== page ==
You know the popular saying, “Don’t judge a book by its cover.” That same sentiment can apply to inventions as well!
In today’s blog, we’re going to share a story with you about a very popular invention that’s the perfect example of why it’s important to not pre-judge invention ideas.
Without further ado, here’s the story of a famous toy – the Slinky!
The invention of the Slinky is simple; in fact, it’s almost too simple.
We’ve all played with this curious toy at least once in our life. Remember how it goes – you place the slinky at the top of the stairs and watch as it fluidly cascades down the staircase, step-by-step.
The story of the Slinky began when Richard James dropped a tension spring and noticed how it kept moving. He told his wife Betty, “I think I can make a toy out of this,” and so began his two-year search for the best steel gauge and coil to use for the toy.
While James was working on the invention, his wife was working on furthering the idea by coming up with a name. Betty stumbled upon a Swedish word that means “traespiral” – sleek or sinuous. That word was “Slinky”.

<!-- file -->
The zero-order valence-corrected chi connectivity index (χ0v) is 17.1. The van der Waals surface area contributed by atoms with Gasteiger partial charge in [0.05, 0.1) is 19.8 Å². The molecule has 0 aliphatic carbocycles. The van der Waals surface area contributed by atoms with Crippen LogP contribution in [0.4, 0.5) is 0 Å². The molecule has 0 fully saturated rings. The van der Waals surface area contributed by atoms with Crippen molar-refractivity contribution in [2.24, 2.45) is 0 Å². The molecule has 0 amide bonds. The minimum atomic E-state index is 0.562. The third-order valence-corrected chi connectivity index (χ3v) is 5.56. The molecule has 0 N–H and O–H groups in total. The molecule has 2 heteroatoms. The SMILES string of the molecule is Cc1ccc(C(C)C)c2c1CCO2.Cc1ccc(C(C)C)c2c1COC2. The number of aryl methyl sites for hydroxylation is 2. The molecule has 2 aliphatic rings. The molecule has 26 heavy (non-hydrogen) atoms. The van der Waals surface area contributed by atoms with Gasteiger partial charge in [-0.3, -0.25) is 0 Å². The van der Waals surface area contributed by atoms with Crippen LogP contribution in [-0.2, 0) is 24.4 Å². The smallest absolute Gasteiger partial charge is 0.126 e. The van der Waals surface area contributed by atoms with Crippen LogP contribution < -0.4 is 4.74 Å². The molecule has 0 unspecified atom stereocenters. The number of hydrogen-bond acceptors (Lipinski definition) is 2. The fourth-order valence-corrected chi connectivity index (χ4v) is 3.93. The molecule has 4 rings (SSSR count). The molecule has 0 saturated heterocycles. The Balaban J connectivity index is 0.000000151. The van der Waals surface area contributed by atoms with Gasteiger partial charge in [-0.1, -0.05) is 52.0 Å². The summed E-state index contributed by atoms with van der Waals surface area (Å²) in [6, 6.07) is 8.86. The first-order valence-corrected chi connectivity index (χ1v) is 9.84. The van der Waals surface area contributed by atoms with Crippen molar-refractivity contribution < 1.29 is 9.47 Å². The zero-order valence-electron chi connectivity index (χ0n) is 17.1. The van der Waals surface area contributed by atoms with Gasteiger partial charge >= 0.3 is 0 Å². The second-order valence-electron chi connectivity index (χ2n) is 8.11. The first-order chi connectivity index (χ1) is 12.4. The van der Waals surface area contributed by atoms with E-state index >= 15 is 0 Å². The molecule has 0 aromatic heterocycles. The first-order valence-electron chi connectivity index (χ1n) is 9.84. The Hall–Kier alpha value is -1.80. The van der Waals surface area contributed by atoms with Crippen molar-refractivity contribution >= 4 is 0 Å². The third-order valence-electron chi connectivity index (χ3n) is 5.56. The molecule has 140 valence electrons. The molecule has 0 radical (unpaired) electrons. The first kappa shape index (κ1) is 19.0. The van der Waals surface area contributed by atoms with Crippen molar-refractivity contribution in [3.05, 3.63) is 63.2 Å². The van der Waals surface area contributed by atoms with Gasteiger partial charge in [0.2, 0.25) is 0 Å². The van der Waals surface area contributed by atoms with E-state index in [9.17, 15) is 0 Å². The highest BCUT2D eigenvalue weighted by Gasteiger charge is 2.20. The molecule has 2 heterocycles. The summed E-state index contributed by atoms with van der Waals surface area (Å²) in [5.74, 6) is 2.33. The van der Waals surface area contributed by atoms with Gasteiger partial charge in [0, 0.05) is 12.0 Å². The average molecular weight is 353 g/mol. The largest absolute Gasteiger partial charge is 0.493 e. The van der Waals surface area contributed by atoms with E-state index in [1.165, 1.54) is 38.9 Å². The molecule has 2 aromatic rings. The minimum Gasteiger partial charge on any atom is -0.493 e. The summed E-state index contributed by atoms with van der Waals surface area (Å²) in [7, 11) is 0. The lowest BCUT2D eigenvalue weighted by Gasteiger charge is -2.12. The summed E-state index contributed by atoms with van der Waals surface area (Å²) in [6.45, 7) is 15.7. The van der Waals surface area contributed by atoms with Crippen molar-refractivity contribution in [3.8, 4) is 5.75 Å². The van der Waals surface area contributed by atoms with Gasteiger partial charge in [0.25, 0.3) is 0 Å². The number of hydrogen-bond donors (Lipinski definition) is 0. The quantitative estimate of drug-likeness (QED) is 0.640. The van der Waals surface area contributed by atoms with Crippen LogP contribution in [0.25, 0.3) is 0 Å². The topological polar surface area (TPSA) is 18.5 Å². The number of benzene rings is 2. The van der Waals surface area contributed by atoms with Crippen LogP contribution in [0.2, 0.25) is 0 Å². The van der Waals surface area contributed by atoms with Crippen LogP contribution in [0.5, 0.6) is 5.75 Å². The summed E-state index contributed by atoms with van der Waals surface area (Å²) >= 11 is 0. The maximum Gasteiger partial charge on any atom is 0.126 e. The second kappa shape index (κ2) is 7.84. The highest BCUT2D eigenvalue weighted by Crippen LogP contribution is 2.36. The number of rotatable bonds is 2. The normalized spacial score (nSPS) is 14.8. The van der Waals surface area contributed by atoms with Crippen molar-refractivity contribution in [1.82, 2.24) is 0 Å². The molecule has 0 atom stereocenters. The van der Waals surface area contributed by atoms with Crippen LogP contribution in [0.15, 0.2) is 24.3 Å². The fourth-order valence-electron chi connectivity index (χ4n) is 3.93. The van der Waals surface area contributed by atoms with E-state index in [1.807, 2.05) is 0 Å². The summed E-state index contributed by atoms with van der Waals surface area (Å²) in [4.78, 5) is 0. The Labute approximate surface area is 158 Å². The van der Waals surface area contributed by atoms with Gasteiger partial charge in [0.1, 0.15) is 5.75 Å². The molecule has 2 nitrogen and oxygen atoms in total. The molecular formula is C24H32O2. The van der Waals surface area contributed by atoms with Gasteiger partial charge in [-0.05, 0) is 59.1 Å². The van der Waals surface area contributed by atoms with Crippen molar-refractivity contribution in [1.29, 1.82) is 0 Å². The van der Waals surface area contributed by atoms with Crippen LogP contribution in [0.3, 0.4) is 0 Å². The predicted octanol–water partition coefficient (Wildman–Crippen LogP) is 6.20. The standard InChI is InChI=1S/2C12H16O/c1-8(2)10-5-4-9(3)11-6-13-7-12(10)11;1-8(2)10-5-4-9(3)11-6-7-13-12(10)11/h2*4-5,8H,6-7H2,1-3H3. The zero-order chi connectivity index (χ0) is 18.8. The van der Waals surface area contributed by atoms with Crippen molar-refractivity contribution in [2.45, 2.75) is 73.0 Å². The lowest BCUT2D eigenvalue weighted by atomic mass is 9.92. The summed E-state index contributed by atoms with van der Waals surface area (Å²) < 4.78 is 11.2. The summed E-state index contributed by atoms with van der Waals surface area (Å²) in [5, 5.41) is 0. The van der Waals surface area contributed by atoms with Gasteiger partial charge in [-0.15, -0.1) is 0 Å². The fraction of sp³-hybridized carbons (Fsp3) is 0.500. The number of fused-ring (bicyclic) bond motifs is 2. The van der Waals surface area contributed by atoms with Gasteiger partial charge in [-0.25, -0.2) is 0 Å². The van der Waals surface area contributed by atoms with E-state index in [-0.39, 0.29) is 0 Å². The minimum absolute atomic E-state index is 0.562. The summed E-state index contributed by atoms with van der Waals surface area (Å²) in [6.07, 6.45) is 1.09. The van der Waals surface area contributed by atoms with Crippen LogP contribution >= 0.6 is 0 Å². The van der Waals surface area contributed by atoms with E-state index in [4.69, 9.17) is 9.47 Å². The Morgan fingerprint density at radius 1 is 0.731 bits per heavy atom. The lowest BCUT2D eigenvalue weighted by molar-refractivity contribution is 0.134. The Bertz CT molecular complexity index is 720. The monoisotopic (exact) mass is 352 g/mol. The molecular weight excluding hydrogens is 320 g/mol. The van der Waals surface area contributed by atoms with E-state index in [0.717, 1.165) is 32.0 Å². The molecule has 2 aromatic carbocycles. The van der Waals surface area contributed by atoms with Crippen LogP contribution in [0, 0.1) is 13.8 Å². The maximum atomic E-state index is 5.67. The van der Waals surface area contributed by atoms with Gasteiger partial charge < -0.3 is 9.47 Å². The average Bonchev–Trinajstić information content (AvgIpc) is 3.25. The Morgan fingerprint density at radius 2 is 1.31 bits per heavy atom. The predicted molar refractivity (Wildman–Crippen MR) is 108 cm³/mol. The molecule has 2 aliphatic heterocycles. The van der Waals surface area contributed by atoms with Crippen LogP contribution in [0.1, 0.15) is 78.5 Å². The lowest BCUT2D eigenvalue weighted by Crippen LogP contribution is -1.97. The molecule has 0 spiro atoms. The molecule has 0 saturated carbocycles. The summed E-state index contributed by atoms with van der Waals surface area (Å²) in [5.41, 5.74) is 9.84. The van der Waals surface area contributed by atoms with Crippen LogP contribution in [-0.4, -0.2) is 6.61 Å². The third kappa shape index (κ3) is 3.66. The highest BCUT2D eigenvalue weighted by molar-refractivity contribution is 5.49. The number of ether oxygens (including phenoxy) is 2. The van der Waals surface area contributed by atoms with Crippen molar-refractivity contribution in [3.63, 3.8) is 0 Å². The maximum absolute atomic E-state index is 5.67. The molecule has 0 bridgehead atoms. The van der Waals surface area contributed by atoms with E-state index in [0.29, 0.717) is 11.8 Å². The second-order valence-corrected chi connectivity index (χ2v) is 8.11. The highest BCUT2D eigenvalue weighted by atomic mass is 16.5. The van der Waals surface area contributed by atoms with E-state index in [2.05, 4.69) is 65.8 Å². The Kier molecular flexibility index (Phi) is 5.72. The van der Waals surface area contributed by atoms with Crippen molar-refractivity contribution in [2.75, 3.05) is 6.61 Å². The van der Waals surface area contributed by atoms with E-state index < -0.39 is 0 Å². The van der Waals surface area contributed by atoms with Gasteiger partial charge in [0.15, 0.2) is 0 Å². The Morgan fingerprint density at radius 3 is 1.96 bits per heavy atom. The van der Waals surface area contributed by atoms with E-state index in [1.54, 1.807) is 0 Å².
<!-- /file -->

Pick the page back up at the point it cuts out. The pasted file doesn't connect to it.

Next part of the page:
The invention was complete and a name had been picked; the next step for this inventing duo was to present their toy at an event at the Gimbels Department Store in Philadelphia, Pennsylvania during the 1945 Christmas season.
They were nervous and unsure as to how the public would take to their invention. Would they like it? Would they think it was fun? Would it be a success?
With all of these questions swirling in their brains, they finally convinced a friend who was in attendance to buy their first Slinky.
However, it turned out that they didn’t have to convince their friend to purchase their product, because 400 were sold during the 90-minute Gimbels event.
In fact, in the first two years of production, James and his wife’s company sold 100 million Slinkys.
The Slinky’s story shows inventors far and wide that pre-conceived notions and pre-judgements of your invention are nothing but a layer of fog that’s clouding your journey’s progress down the road of innovation.
So, if you have an idea, believe in it and follow that dream, because you could one day be like the inventor of the Slinky.
Set aside all pre-judgements of your invention idea and, just like a Slinky, start at the top of a staircase and work your way from step-to-step to reach your goals.
Copyright Davison, 2015
A typical project does not get a royalty agreement, sell in stores or generate a profit.